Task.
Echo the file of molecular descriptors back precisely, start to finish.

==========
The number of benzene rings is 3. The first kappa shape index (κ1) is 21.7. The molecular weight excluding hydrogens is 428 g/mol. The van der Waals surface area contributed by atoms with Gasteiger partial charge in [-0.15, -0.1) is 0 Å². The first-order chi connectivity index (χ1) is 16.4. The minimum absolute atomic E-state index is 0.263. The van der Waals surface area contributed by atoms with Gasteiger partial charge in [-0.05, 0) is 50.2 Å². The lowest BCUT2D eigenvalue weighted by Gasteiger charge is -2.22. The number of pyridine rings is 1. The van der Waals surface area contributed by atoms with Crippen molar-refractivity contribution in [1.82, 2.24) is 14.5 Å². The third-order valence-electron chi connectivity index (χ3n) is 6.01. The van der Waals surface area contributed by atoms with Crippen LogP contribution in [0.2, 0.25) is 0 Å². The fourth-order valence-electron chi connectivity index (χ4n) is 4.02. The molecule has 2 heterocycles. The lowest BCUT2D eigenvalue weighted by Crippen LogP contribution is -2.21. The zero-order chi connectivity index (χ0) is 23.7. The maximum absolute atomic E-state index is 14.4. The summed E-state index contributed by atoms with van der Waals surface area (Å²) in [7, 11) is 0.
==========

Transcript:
The number of benzene rings is 3. The first kappa shape index (κ1) is 21.7. The molecular weight excluding hydrogens is 428 g/mol. The van der Waals surface area contributed by atoms with Gasteiger partial charge in [-0.15, -0.1) is 0 Å². The first-order chi connectivity index (χ1) is 16.4. The minimum absolute atomic E-state index is 0.263. The van der Waals surface area contributed by atoms with Gasteiger partial charge in [-0.05, 0) is 50.2 Å². The lowest BCUT2D eigenvalue weighted by Gasteiger charge is -2.22. The number of pyridine rings is 1. The van der Waals surface area contributed by atoms with Crippen molar-refractivity contribution in [1.82, 2.24) is 14.5 Å². The third-order valence-electron chi connectivity index (χ3n) is 6.01. The van der Waals surface area contributed by atoms with Crippen LogP contribution in [0.2, 0.25) is 0 Å². The fourth-order valence-electron chi connectivity index (χ4n) is 4.02. The molecule has 2 heterocycles. The lowest BCUT2D eigenvalue weighted by Crippen LogP contribution is -2.21. The zero-order chi connectivity index (χ0) is 23.7. The maximum absolute atomic E-state index is 14.4. The summed E-state index contributed by atoms with van der Waals surface area (Å²) in [7, 11) is 0.